What is the Best Time to Visit Antarctica?

When should you visit the Antarctic Peninsula and Sub-Antarctic Islands?  Antarctic wildlife is most active during the Austral summer (November to February). Wildlife are also active in the islands near Antarctica (the Sub-Antarctic Islands) during October and March. These months—October to March—are the ideal time to visit the Antarctic region.  Most cruises operate in Antarctica only during these months.

A small expedition group in a zodiac exploring a glacial arch during a trip to Antarctica


Early Austral Spring

  • In the Falkland Islands and South Georgia, summer arrives earlier than in the South Shetlands or the Antarctic Peninsula.
  • Seabirds and marine mammals begin mating rituals and breeding on these islands in October.
  • As this is “shoulder season” for Antarctic visitation, landing site cancelations due to sea ice and high winds are more likely.
Two off-white crab eater seals resting on an ice shelf overlooking the arctic ocean, spotted during a wildlife expedition in Antarctica

November & December

(Austral Spring to Early Summer)

  • Landing sites are at their most pristine; snow is still fresh, with little evidence of human visitation.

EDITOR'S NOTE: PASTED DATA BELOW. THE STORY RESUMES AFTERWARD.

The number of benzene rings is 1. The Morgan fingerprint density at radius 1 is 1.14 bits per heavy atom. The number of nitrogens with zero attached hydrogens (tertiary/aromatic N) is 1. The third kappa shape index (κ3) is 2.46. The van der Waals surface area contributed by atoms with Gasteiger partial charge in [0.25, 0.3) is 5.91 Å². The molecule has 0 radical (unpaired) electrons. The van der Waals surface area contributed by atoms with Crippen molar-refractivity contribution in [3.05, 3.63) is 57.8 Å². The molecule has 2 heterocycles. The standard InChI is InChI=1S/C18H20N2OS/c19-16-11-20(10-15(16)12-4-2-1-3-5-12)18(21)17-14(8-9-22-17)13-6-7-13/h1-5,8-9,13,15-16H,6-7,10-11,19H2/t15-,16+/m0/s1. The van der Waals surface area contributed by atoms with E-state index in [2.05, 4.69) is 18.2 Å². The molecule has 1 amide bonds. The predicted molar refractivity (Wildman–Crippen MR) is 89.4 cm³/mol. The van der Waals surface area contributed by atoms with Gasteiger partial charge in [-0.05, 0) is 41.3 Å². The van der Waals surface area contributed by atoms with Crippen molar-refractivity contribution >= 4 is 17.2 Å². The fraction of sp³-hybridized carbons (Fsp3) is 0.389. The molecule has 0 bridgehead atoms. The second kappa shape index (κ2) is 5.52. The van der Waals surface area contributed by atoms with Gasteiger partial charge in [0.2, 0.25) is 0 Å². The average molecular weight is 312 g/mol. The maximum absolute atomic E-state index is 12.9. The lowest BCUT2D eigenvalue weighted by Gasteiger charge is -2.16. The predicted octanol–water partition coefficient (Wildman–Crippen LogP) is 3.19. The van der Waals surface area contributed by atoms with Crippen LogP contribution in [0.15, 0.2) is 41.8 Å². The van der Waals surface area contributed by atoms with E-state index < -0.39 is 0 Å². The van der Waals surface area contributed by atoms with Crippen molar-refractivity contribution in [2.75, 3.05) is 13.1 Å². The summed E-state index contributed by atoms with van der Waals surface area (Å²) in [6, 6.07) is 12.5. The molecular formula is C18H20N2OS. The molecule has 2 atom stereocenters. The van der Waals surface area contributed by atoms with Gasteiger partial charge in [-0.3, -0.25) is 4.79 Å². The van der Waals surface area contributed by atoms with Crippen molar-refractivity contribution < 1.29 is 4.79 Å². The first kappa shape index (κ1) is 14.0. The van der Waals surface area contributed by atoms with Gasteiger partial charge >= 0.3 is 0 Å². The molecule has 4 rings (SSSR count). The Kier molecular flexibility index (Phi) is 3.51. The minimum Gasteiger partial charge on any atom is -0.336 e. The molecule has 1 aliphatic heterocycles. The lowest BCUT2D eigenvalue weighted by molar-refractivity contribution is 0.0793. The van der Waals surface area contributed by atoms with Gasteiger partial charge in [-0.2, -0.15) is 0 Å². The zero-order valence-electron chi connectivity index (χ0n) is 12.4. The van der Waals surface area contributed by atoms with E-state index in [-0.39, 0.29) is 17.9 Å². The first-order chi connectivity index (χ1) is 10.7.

• In the Sub-Antarctic islands and on the Antarctic Peninsula, penguins begin mating rituals, nest building, and stone stealing.
  • Penguin, cormorant, and petrel eggs are laid.
  • By the end of December, penguin chicks hatch in the South Shetland Islands.
  • The golden hours of dawn and dusk extend, allowing for spectacular landscape and sea-scape photos long into the night.
  • Some research stations open to visiting guests
  • Crabeater seal pups arrive from September to November. Elephant seals guard their beach territories and harems until December.
  • Weaners (elephant seal pups no longer being fed milk) may approach visitors at landing sites.
  • Large migratory whales (humpbacks, minke, and southern right whales) arrive during these months.
  • The winter sea-ice breaks up, allowing navigation between ice floes.
  • During November, landing site cancelations due to sea ice and high winds are more likely.
Group of Antarctic Birds and Penguins on a cluster of rocks by the Antarctic Ocean

January & February

Austral Summer

  • Penguin rookeries are full of life: chicks are hatching and parents are feeding them.
  • Fur seal and leopard seal pups have arrived.
  • Whales are at their most numerous.
  • Receding ice allows for exploration farther south along the Antarctic Peninsula.
Small tan seal with cute face on rocky bank in Antarctica


Austral Autumn 

  • Adult penguins molt and curious young penguins take to the seas.
  • Whale watching is still excellent! The migrating whales have mostly arrived, and the ocean is rich with food.
  • Receding ice allows for exploration to the deepest points south along the Antarctic Peninsula.
  • Green and pink algae blooms become visible on snowy slopes and ice cliffs.
  • Spectacular sunrises and sunsets.
  • This is also the season when most Antarctic Circle cruises are scheduled.
Whale tail just over the surface of the Antarctic, photographed on an wildlife watching excursion focusing on the Animals of Antarctica

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